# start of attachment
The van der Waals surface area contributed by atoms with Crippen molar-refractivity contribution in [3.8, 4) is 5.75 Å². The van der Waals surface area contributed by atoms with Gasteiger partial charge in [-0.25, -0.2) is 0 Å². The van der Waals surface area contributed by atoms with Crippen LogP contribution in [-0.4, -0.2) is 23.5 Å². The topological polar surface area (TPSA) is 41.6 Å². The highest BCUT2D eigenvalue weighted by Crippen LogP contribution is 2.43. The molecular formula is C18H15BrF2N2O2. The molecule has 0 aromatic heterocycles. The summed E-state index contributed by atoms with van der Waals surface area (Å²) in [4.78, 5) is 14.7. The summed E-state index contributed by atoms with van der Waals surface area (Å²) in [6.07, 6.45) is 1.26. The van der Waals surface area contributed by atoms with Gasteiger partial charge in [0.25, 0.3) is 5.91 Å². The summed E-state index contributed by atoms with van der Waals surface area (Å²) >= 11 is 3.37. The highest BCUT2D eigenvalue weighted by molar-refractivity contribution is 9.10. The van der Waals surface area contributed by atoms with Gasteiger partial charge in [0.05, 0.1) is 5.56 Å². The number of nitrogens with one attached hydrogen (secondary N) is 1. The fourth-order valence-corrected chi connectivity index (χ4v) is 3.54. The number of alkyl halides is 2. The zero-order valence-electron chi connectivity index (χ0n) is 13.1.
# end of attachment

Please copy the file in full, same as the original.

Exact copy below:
The van der Waals surface area contributed by atoms with Crippen molar-refractivity contribution in [3.8, 4) is 5.75 Å². The van der Waals surface area contributed by atoms with Gasteiger partial charge in [-0.25, -0.2) is 0 Å². The van der Waals surface area contributed by atoms with Crippen LogP contribution in [-0.4, -0.2) is 23.5 Å². The topological polar surface area (TPSA) is 41.6 Å². The highest BCUT2D eigenvalue weighted by Crippen LogP contribution is 2.43. The molecular formula is C18H15BrF2N2O2. The molecule has 0 aromatic heterocycles. The summed E-state index contributed by atoms with van der Waals surface area (Å²) in [4.78, 5) is 14.7. The summed E-state index contributed by atoms with van der Waals surface area (Å²) in [6.07, 6.45) is 1.26. The van der Waals surface area contributed by atoms with Gasteiger partial charge in [0.25, 0.3) is 5.91 Å². The summed E-state index contributed by atoms with van der Waals surface area (Å²) >= 11 is 3.37. The highest BCUT2D eigenvalue weighted by molar-refractivity contribution is 9.10. The van der Waals surface area contributed by atoms with Gasteiger partial charge in [0.05, 0.1) is 5.56 Å². The number of nitrogens with one attached hydrogen (secondary N) is 1. The fourth-order valence-corrected chi connectivity index (χ4v) is 3.54. The number of alkyl halides is 2. The zero-order valence-electron chi connectivity index (χ0n) is 13.1.